Watson, the supercomputer from International Business Machines Corp. (NYSE:IBM), the No. 2 computer company, that already has been fed most of the world’s knowledge, is going to college: Rensselaer Polytechnic Institute has received a modified version for research into “big data.”

The Troy, N.Y., university is the first campus to receive Watson, one of the most powerful servers devised by IBM, of Armonk, N.Y., which has already placed them at New York’s Memorial Sloan-Kettering Cancer Center, Citigroup Inc. (NYSE:C) and WellPoint Inc. (NYSE:WLP), the national health chain.

RPI, founded in 1824, and IBM, founded in 1911, have decades of cooperative ties.

RPI President Shirley Ann Jackson has been an IBM director since 2005.

RPI’s Board of Trustees includes Linda S. Sanford, a 1975 alumna who is IBM Senior VP for On Demand Transformation and Information Technology; John E. Kelley, a 1978 alumnus who is IBM’s Senior VP for Research, and Nicholas Donofrio, a 1967 alumnus who retired as an Executive VP after years of leading the mainframe division.

Watson itself is a cluster of 90 IBM Power 750 servers, plus additional networking and control nodes, first devised as part of a 2006 IBM Research program to develop a machine that could understand natural language, respond to voice queries and search essentially all the globe’s known data for answers. But the goal was also to get the computer to make inferences to solve problems, said Rod Smith, one of its developers.

The computer got its name from IBM's first president, Thomas J. Watson. His son, Thomas J. Watson Jr., was IBM's second president, from 1952 to 1971.

The supercomputer stands alone, not connected to the Internet, but linked to various IBM Research facilities worldwide.

In early 2011, IBM rolled out Watson on national TV, where it knocked out three of the best champions on “Jeopardy,” a production of Sony Corp.’s (NYSE:SNE) TV division. It won a $1 million prize. The week of broadcasts scored record ratings in what was probably the greatest public demonstration of artificial intelligence.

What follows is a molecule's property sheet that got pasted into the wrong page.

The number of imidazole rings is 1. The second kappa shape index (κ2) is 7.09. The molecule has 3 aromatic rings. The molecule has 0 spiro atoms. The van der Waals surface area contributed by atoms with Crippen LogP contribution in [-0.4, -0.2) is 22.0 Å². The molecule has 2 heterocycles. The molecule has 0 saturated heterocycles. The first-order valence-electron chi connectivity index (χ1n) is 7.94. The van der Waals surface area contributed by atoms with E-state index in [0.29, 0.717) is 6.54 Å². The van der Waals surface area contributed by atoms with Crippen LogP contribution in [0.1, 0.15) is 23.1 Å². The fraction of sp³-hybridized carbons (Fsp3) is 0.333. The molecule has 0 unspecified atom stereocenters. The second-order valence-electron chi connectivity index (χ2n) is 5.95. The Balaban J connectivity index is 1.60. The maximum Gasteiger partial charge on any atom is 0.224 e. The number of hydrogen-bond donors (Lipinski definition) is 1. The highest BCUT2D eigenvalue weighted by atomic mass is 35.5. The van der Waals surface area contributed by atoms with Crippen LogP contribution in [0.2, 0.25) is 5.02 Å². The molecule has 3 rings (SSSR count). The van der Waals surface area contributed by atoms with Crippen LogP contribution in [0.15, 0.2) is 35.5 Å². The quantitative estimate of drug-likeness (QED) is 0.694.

James Hendler, the RPI professor who heads the computer sciences department, said students who don’t have fixed ideas about computing are probably the ideal candidates to work with Watson to prove “that humans and computers can do things together.”

The RPI machine will have 15 terabytes of stored data, equivalent to the “Jeopardy” unit, and allow 20 users to access it simultaneously. Jackson and Hendler said it will be used for work in engineering, science and big data as well as cognitive computing.

IBM hasn’t disclosed how much it spent to develop Watson. But the company, now headed by CEO Virginia Rometty, a graduate of Northwestern University with a degree in electrical engineering and computer sciences, continues to invest in advanced research and development. Last year’s spending was $6.3 billion, up slightly from $6.26 billion in 2011.

Shares of IBM rose 30 cents to $203.82 in Thursday trading. They’ve gained 6.4 percent in January.